Christmas (especially in the present day) has become a time of great anxiety and materialism for many, despite the fact that most every song one hears, most every retail ad that one reads, and most every film with “Christmas” as a theme that one watches will try to convince them that Christmas is a time for warmth, joy, spending time with one’s family and even taking a break from the regular hustle and bustle of everyday life. If only this were to be the case.
On the contrary, Christmas—a period of time that seems to grow longer and more arduous by the year—is preceded by ominous social media status updates that lament, “I can’t believe it is already November; Christmas is just around the corner,” or “My children won’t stop bothering me about [insert the latest and greatest video game or electronic gadget here]; I can’t wait until Christmas is over with,” and so forth. Many will also simply write or say things like: “Wow. I am not ready for Christmas. Where has the time gone?”
This palpable grief and anxiety should not be so, beloved ones. No, we have certainly missed the purpose of this feast of Nativity—and the time of preparation and fasting that precedes it—if all we can do is approach it with great stress and sorrow.
As I mentioned from the very beginning, the time before Nativity—Advent (or “Coming”) in the west, and the fast of Saint Philip the Apostle (due to its beginnings on the eve of this Saint’s feast) or simply “the Nativity fast” in the Orthodox Church—is intended to be utilized for one’s spiritual benefit (and indeed, for the life of the world), not for remorse and regret.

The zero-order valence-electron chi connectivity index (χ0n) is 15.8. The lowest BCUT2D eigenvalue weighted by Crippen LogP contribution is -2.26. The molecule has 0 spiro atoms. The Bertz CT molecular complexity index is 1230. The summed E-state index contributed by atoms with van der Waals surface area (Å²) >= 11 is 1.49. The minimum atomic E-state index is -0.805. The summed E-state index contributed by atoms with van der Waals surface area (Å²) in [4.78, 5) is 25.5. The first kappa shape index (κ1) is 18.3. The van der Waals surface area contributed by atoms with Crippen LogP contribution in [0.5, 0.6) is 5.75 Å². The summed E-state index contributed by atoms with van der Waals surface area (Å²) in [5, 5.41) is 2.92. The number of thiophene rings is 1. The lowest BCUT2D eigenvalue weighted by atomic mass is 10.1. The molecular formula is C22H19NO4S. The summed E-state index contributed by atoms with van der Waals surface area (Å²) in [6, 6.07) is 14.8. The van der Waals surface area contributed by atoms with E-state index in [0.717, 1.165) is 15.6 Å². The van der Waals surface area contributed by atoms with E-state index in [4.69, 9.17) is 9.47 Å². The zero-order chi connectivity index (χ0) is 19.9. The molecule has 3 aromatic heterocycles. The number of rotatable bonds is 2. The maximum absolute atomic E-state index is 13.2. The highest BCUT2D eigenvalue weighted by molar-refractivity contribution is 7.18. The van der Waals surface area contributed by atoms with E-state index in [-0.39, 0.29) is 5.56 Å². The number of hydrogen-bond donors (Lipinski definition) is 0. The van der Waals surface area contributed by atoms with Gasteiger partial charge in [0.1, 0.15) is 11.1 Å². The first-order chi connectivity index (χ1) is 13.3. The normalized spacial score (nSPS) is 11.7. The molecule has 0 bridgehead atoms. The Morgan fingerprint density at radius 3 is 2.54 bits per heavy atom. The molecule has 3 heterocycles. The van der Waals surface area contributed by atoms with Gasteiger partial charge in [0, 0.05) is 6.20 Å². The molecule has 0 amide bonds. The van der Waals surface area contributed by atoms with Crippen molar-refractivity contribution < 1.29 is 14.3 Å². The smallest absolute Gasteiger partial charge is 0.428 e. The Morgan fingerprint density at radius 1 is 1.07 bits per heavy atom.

The fast of Saint Philip/Nativity fast (at least in its present form) dates to the year 1166 and a Synod of Constantinople, where our holy fathers inaugurated a 40 day period of fasting and preparation before the annual celebration of Christ’s Incarnation. This period of 40 days is analogous to the 40 days that the prophet Moses fasted before receiving the statutes of God. Of this connection, a great Saint writes:
“The Nativity Forty-day Fast represents the fast undertaken by Moses, who—having fasted for forty days and forty nights—received the Commandments of God, written on stone tablets. And we, fasting for forty days, will reflect upon and receive from the Virgin the living Word—not written upon stone, but born, incarnate—and we will commune of His Divine Body.”
Saint Symeon of Thessaloniki (AD 1381-1429)
If nothing else, then, the time of prayer and fasting before Nativity reminds us that we, as Orthodox Christians, are given the immense and unthinkable blessing, privilege, and honor of receiving the very Body and Blood of our Lord, God and Savior Jesus Christ. But as we “say yes to Christ” in the holy mysteries, we must also learn to say “no” to ourselves and to make it a point to both follow Christ and to serve those in need.